Letting go after a 5-month (Covid) spring break


By Janet Frick

A big hug to all of the parents who are feeling a lot of feelings about their kids leaving the nest this week! I'm moving my son in today -- first time doing this as a mom. I've been a psychology professor at UGA for 23 years and have seen a lot in that time (I teach a big mostly-freshman class every fall). Here are my personal and professional thoughts; take them if they're helpful, and leave them if they're not! :) 

1. This is a big developmental transition for you AND your child. It is totally normal for you to grieve, even if you have been preparing for this for months / years (which you have). 

2. We have all just had a 5 month long spring break! Perhaps more together time with our teen than we ever could have imagined or hoped for. That makes the transition even more stark. 

3. We may miss them more than they miss us. That's ok. Dump and cry to your friends / partners / other family. Try to avoid expressing that sadness / those emotions to your kid (at least not too much / too often). They have their own jumble of emotions to deal with! 

4. If your child is homesick / struggling, try to be an empathetic and listening ear. They may just need to dump. They may want ideas, or not. Try to avoid the impulse to rescue. They are young adults now, and there are professionals on campus to help them. There should be very few situations where you would need to email a campus office such as housing or dining. Definitely don't ever email a professor. (This may be a big change from high school!) Encourage them to advocate for themselves. Things won't be perfect, especially during a pandemic. But I bet if you think back to your own college / young adult years, you will remember challenging situations that you laugh about now. Our staff will work to adjust if there are problems. Encourage your child  to work together with their fellow students to figure out solutions to situations.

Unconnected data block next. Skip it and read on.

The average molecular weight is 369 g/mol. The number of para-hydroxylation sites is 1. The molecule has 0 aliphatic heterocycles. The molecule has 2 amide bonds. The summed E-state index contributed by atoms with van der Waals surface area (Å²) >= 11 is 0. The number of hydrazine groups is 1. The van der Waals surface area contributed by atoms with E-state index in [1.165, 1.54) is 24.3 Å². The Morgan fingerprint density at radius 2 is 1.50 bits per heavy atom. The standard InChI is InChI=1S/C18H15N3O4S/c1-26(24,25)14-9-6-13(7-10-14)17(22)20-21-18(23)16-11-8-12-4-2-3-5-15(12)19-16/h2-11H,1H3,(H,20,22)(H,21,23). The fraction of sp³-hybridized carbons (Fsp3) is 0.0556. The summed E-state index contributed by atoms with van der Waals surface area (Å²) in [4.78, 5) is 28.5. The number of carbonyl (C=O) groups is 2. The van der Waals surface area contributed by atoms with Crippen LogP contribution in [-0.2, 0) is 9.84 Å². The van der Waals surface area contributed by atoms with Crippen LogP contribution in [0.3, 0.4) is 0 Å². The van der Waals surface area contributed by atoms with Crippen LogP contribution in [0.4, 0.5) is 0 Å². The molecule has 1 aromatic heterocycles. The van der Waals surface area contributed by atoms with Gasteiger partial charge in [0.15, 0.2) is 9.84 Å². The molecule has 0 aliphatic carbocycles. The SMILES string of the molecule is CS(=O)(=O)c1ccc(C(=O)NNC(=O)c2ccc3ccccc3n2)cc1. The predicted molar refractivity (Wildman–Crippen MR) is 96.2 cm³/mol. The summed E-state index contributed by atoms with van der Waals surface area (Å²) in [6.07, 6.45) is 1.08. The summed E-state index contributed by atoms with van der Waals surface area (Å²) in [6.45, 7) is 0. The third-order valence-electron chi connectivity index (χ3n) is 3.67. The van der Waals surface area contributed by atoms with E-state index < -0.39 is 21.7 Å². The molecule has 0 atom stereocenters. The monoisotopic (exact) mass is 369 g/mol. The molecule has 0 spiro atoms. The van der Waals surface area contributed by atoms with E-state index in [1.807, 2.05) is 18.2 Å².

5. If they DO run into a serious situation, tell them to contact the office of Student Care and Outreach. That office is staffed with professionals who can help guide them. There's a tutoring center on campus, their RA/residence hall will have staff on hand. There are lots of folks on campus who they can ask about various things. 

6. Above all, validate your OWN feelings. You are a totally normal parent / human if you feel sad this week after dropping them off! Your relationship with your "becoming a young adult" child will change over the next four years. The healthiest and happiest students I have seen are those who know their parents are there as a safe base / sounding board for them, but who don't feel the burden of their parents' emotional expectations or baggage on them (I'm thinking of one student from a few years ago who was loving being at UGA, but who felt guilty b/c her mom was sad, and it held the student back). That can be a hard balance to find, and we won't always get it exactly right, but letting them take the lead and set the pace of communication is helpful. And make sure you have friends / emotional supports to whom you can turn. Big hugs all around!

Dr. Janet Frick is an associate professor in the University of Georgia's Psychology Department, and the mother of a rising freshman in the UGA class of 2024.


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